If I were LW, while it’s great that she’s getting a promotion, I’d keep an eye on responsibility creep. It’s possible grand boss is the type to keep piling on load, and only realize it’s too much when the horse collapses. Or when some one says something.

  2. Antilles*

    #2: If they couldn’t afford to pay a 2% cost of living raise, I’ll bet they’re having a tough time backfilling that position.
    They might have *said* they offer raises “to keep pace with cost of paying employees”, but if your supposed keep-pace raises aren’t even matching inflation, there’s not a chance their salary bands are *actually* keeping up with market rates.

    1. Rachel in NYC*

      yeah, I work someplace where our COLA raises are 2-3% so its rough if you don’t get a promotion raise every few years. but luckily the retirement benefits are actually somewhat decent.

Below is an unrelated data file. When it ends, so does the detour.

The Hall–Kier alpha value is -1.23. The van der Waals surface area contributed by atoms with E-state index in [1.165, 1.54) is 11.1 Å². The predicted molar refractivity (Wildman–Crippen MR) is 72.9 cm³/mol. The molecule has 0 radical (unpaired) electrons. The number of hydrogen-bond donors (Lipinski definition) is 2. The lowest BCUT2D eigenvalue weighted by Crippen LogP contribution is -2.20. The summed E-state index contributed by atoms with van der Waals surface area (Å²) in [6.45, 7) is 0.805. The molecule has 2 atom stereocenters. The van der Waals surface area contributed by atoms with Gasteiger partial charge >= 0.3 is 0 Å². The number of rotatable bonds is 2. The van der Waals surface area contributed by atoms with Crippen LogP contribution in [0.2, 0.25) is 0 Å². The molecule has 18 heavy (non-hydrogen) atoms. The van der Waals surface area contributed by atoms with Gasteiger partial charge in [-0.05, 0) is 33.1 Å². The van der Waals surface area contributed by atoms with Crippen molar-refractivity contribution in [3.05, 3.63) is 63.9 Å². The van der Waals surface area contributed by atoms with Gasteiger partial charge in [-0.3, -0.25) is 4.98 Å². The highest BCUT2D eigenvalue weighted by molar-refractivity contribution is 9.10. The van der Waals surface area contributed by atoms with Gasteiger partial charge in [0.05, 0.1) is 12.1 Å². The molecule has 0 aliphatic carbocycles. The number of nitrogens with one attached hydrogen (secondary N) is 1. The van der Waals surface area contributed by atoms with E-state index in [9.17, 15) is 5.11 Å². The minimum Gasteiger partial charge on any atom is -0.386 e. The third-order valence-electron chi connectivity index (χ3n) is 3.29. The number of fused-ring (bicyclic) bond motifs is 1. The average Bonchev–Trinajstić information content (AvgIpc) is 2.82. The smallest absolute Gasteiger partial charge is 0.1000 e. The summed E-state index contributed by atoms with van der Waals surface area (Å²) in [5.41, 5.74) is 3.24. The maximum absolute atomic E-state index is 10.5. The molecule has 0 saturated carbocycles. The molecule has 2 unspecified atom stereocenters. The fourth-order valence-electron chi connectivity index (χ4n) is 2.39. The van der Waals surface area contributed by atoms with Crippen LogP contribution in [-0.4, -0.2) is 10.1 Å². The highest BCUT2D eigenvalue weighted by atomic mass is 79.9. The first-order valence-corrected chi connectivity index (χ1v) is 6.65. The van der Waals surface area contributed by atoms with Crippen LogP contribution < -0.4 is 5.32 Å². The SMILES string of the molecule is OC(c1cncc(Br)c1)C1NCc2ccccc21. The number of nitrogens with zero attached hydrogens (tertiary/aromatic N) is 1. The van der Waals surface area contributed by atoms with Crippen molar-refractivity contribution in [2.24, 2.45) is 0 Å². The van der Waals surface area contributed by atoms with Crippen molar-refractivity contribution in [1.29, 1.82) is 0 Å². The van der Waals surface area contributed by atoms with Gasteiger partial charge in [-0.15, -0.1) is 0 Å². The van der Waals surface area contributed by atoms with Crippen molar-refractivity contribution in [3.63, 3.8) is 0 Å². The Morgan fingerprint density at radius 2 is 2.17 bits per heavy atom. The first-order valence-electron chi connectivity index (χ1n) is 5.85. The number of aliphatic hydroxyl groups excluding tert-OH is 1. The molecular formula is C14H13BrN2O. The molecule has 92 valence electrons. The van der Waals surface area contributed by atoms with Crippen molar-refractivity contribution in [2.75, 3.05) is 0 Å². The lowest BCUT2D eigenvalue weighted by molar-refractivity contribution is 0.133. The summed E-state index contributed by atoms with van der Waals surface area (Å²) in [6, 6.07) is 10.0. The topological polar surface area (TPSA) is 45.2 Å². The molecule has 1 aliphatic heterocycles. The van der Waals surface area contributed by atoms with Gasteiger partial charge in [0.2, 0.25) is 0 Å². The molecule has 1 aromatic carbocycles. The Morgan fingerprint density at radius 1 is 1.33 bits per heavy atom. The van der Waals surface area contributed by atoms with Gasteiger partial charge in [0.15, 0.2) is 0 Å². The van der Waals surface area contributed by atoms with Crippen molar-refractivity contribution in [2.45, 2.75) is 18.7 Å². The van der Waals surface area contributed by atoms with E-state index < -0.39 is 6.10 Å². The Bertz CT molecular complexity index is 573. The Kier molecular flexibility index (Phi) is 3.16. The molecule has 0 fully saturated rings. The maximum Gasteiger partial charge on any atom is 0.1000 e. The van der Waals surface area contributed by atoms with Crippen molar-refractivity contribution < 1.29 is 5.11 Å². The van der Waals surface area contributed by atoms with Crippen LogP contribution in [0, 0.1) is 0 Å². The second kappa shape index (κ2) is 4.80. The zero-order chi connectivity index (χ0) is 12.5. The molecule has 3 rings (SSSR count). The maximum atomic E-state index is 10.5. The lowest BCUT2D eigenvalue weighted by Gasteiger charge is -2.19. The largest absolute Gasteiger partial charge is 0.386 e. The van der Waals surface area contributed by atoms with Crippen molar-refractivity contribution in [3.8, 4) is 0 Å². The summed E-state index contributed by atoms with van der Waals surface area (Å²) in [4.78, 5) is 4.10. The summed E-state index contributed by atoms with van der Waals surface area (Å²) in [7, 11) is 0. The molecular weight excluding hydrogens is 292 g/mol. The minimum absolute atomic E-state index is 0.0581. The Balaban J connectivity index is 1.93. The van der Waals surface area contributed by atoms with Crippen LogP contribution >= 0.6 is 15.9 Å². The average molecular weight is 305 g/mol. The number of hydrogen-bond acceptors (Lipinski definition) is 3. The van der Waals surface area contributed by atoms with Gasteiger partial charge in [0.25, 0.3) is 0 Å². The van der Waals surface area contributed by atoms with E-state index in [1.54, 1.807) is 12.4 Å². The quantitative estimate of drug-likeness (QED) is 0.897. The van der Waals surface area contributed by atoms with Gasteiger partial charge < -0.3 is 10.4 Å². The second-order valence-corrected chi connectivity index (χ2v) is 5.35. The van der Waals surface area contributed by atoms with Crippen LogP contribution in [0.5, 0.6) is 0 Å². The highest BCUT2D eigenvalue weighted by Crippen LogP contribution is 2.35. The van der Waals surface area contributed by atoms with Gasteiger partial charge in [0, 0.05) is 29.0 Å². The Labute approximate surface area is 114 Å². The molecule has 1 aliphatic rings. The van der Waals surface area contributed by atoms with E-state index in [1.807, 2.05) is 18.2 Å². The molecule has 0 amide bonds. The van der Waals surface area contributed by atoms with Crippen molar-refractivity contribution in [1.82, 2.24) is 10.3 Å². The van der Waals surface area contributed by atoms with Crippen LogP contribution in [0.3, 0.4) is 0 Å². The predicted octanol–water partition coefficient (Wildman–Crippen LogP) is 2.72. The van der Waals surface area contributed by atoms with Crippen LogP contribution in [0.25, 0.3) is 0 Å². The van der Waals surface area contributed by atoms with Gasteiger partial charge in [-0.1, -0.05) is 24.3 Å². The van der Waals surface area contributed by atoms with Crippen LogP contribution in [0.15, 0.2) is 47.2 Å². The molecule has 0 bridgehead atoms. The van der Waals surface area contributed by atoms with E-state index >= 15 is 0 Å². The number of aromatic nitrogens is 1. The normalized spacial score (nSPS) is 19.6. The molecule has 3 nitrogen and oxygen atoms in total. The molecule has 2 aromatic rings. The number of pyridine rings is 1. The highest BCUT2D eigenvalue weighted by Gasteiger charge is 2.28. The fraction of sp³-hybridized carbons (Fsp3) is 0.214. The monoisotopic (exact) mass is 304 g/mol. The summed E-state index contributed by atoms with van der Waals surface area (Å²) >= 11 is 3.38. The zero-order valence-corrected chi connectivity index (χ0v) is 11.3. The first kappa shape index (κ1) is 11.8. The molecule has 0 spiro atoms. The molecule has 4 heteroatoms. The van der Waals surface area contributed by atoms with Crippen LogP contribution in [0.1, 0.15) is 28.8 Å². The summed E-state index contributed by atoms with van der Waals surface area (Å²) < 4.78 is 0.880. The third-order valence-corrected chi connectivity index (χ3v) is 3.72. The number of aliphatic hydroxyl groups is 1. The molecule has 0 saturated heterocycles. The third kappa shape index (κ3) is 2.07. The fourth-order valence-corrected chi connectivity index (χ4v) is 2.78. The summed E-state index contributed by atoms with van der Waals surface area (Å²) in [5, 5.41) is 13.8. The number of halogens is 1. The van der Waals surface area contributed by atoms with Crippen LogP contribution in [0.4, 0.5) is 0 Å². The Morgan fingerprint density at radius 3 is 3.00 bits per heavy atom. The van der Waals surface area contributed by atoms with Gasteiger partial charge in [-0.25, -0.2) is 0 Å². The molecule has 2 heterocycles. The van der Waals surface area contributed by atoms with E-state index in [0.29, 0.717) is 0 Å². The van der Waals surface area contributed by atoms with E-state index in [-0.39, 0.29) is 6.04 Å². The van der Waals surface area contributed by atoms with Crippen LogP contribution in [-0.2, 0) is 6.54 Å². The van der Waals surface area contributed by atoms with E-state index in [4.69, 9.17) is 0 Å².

plus I live in NYC which has a lot of definitions of affordable housing.

    2. LW 2*

      I worked in human services, so most of us went into it knowing we were going to be somewhat underpaid, but yeah, they seem to have a pretty hard time with hiring and retention. The salaries aren’t really even close to competitive – my job was similar to a paralegal, and paid $10-20k less than paralegals make anywhere else in this city, even at entry level. It felt like they figured we went into human services because we cared, so they could pay for shit and we’d stay for the sake of our clients (which many people do).

  3. DANGER: Gumption Ahead*

    Well done, LW1! I completely understand the impulse to minimize/excuse/attribute to outside forces past behavior someone is apologizing to me for even when I know damned well it was 99.9999999% just them being jerks. You are my hero for your response